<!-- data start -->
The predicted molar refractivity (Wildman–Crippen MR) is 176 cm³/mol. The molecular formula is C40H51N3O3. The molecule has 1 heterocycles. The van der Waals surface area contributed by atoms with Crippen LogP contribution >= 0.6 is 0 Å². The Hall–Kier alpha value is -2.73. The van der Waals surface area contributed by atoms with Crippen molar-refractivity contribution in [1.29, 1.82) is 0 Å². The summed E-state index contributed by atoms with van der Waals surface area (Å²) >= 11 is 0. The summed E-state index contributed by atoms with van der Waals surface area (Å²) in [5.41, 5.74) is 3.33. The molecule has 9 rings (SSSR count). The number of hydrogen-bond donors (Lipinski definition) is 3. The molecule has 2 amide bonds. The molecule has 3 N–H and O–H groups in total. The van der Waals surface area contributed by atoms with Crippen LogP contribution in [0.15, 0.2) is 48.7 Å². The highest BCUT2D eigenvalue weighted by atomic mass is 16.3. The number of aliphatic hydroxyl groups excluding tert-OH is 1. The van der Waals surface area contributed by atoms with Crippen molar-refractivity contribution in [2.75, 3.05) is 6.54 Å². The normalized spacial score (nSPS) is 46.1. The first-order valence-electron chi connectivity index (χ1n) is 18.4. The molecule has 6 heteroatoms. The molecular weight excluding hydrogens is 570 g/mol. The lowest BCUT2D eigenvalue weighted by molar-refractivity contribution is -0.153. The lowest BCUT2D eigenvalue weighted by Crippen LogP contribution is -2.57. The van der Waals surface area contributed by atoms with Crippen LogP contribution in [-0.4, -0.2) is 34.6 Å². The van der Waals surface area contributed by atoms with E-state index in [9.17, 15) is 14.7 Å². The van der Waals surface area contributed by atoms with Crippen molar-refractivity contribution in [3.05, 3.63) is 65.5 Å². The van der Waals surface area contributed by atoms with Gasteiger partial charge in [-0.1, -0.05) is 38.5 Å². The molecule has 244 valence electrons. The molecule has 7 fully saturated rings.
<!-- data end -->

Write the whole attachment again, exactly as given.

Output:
The predicted molar refractivity (Wildman–Crippen MR) is 176 cm³/mol. The molecular formula is C40H51N3O3. The molecule has 1 heterocycles. The van der Waals surface area contributed by atoms with Crippen LogP contribution >= 0.6 is 0 Å². The Hall–Kier alpha value is -2.73. The van der Waals surface area contributed by atoms with Crippen molar-refractivity contribution in [1.29, 1.82) is 0 Å². The summed E-state index contributed by atoms with van der Waals surface area (Å²) >= 11 is 0. The summed E-state index contributed by atoms with van der Waals surface area (Å²) in [5.41, 5.74) is 3.33. The molecule has 9 rings (SSSR count). The number of hydrogen-bond donors (Lipinski definition) is 3. The molecule has 2 amide bonds. The molecule has 3 N–H and O–H groups in total. The van der Waals surface area contributed by atoms with Crippen LogP contribution in [0.15, 0.2) is 48.7 Å². The highest BCUT2D eigenvalue weighted by atomic mass is 16.3. The number of aliphatic hydroxyl groups excluding tert-OH is 1. The van der Waals surface area contributed by atoms with Crippen molar-refractivity contribution in [2.75, 3.05) is 6.54 Å². The normalized spacial score (nSPS) is 46.1. The first-order valence-electron chi connectivity index (χ1n) is 18.4. The molecule has 6 heteroatoms. The molecular weight excluding hydrogens is 570 g/mol. The lowest BCUT2D eigenvalue weighted by molar-refractivity contribution is -0.153. The lowest BCUT2D eigenvalue weighted by Crippen LogP contribution is -2.57. The van der Waals surface area contributed by atoms with Crippen LogP contribution in [-0.4, -0.2) is 34.6 Å². The van der Waals surface area contributed by atoms with E-state index in [9.17, 15) is 14.7 Å². The van der Waals surface area contributed by atoms with Crippen molar-refractivity contribution in [3.05, 3.63) is 65.5 Å². The van der Waals surface area contributed by atoms with Gasteiger partial charge in [-0.1, -0.05) is 38.5 Å². The molecule has 244 valence electrons. The molecule has 7 fully saturated rings.